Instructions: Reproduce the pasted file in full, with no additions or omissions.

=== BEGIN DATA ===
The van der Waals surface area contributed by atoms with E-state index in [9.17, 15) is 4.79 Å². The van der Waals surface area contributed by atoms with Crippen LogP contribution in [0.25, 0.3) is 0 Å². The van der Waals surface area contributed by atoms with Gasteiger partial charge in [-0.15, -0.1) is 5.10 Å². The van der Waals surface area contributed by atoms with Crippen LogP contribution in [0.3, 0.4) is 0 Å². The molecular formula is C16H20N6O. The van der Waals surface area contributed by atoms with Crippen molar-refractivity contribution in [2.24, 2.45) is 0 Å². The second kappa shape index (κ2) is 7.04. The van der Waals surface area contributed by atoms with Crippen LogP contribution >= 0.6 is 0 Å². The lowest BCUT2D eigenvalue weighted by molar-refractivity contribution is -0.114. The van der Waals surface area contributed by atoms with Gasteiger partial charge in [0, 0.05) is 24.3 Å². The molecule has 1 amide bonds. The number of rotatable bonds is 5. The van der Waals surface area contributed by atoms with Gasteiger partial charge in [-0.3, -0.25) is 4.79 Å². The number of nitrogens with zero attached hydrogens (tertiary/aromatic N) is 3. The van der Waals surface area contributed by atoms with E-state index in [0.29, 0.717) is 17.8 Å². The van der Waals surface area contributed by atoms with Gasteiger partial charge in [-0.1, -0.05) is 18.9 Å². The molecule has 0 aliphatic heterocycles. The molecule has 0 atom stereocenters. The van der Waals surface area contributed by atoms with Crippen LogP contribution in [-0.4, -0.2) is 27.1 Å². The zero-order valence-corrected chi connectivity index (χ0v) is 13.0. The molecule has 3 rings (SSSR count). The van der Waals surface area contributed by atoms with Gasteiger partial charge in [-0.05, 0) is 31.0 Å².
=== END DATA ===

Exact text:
The van der Waals surface area contributed by atoms with E-state index in [9.17, 15) is 4.79 Å². The van der Waals surface area contributed by atoms with Crippen LogP contribution in [0.25, 0.3) is 0 Å². The van der Waals surface area contributed by atoms with Gasteiger partial charge in [-0.15, -0.1) is 5.10 Å². The van der Waals surface area contributed by atoms with Crippen LogP contribution in [0.3, 0.4) is 0 Å². The molecular formula is C16H20N6O. The van der Waals surface area contributed by atoms with Crippen molar-refractivity contribution in [2.24, 2.45) is 0 Å². The second kappa shape index (κ2) is 7.04. The van der Waals surface area contributed by atoms with Crippen LogP contribution >= 0.6 is 0 Å². The lowest BCUT2D eigenvalue weighted by molar-refractivity contribution is -0.114. The van der Waals surface area contributed by atoms with Gasteiger partial charge in [0, 0.05) is 24.3 Å². The molecule has 1 amide bonds. The number of rotatable bonds is 5. The van der Waals surface area contributed by atoms with Gasteiger partial charge in [-0.3, -0.25) is 4.79 Å². The number of nitrogens with zero attached hydrogens (tertiary/aromatic N) is 3. The van der Waals surface area contributed by atoms with E-state index in [0.29, 0.717) is 17.8 Å². The van der Waals surface area contributed by atoms with Gasteiger partial charge in [-0.1, -0.05) is 18.9 Å². The molecule has 0 aliphatic heterocycles. The molecule has 0 atom stereocenters. The van der Waals surface area contributed by atoms with Crippen LogP contribution in [-0.4, -0.2) is 27.1 Å². The zero-order valence-corrected chi connectivity index (χ0v) is 13.0. The molecule has 3 rings (SSSR count). The van der Waals surface area contributed by atoms with Gasteiger partial charge in [-0.05, 0) is 31.0 Å².